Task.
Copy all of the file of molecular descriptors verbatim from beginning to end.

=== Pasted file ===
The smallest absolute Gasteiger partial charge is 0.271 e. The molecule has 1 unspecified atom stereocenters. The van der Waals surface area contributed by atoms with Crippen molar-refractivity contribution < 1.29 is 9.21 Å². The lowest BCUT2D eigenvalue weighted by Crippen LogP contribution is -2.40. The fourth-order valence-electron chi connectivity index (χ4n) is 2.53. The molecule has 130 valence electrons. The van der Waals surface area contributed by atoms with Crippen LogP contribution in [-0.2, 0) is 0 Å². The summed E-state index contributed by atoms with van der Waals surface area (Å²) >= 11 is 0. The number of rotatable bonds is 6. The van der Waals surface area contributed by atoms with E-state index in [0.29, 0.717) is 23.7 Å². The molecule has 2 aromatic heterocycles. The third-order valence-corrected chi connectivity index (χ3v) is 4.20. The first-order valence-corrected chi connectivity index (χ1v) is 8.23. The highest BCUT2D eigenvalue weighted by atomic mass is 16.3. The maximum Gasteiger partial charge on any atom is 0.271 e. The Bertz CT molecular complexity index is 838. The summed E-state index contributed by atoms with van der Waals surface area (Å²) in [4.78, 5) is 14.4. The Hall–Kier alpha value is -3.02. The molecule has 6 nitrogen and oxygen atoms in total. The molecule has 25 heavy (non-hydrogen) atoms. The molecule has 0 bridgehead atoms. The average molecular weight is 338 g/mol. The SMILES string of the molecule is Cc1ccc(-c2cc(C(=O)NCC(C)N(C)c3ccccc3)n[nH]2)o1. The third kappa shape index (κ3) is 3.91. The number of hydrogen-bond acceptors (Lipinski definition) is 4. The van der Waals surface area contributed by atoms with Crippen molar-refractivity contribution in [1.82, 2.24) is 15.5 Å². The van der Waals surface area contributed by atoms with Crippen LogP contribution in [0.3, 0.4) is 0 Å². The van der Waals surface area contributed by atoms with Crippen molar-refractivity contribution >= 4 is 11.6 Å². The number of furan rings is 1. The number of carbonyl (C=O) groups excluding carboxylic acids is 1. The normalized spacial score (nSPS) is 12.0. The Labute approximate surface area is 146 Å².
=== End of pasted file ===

The smallest absolute Gasteiger partial charge is 0.271 e. The molecule has 1 unspecified atom stereocenters. The van der Waals surface area contributed by atoms with Crippen molar-refractivity contribution < 1.29 is 9.21 Å². The lowest BCUT2D eigenvalue weighted by Crippen LogP contribution is -2.40. The fourth-order valence-electron chi connectivity index (χ4n) is 2.53. The molecule has 130 valence electrons. The van der Waals surface area contributed by atoms with Crippen LogP contribution in [-0.2, 0) is 0 Å². The summed E-state index contributed by atoms with van der Waals surface area (Å²) >= 11 is 0. The number of rotatable bonds is 6. The van der Waals surface area contributed by atoms with E-state index in [0.29, 0.717) is 23.7 Å². The molecule has 2 aromatic heterocycles. The third-order valence-corrected chi connectivity index (χ3v) is 4.20. The first-order valence-corrected chi connectivity index (χ1v) is 8.23. The highest BCUT2D eigenvalue weighted by atomic mass is 16.3. The maximum Gasteiger partial charge on any atom is 0.271 e. The Bertz CT molecular complexity index is 838. The summed E-state index contributed by atoms with van der Waals surface area (Å²) in [4.78, 5) is 14.4. The Hall–Kier alpha value is -3.02. The molecule has 6 nitrogen and oxygen atoms in total. The molecule has 25 heavy (non-hydrogen) atoms. The molecule has 0 bridgehead atoms. The average molecular weight is 338 g/mol. The SMILES string of the molecule is Cc1ccc(-c2cc(C(=O)NCC(C)N(C)c3ccccc3)n[nH]2)o1. The third kappa shape index (κ3) is 3.91. The number of hydrogen-bond acceptors (Lipinski definition) is 4. The van der Waals surface area contributed by atoms with Crippen molar-refractivity contribution in [1.82, 2.24) is 15.5 Å². The van der Waals surface area contributed by atoms with Crippen LogP contribution in [0.3, 0.4) is 0 Å². The van der Waals surface area contributed by atoms with Crippen molar-refractivity contribution >= 4 is 11.6 Å². The number of furan rings is 1. The number of carbonyl (C=O) groups excluding carboxylic acids is 1. The normalized spacial score (nSPS) is 12.0. The Labute approximate surface area is 146 Å².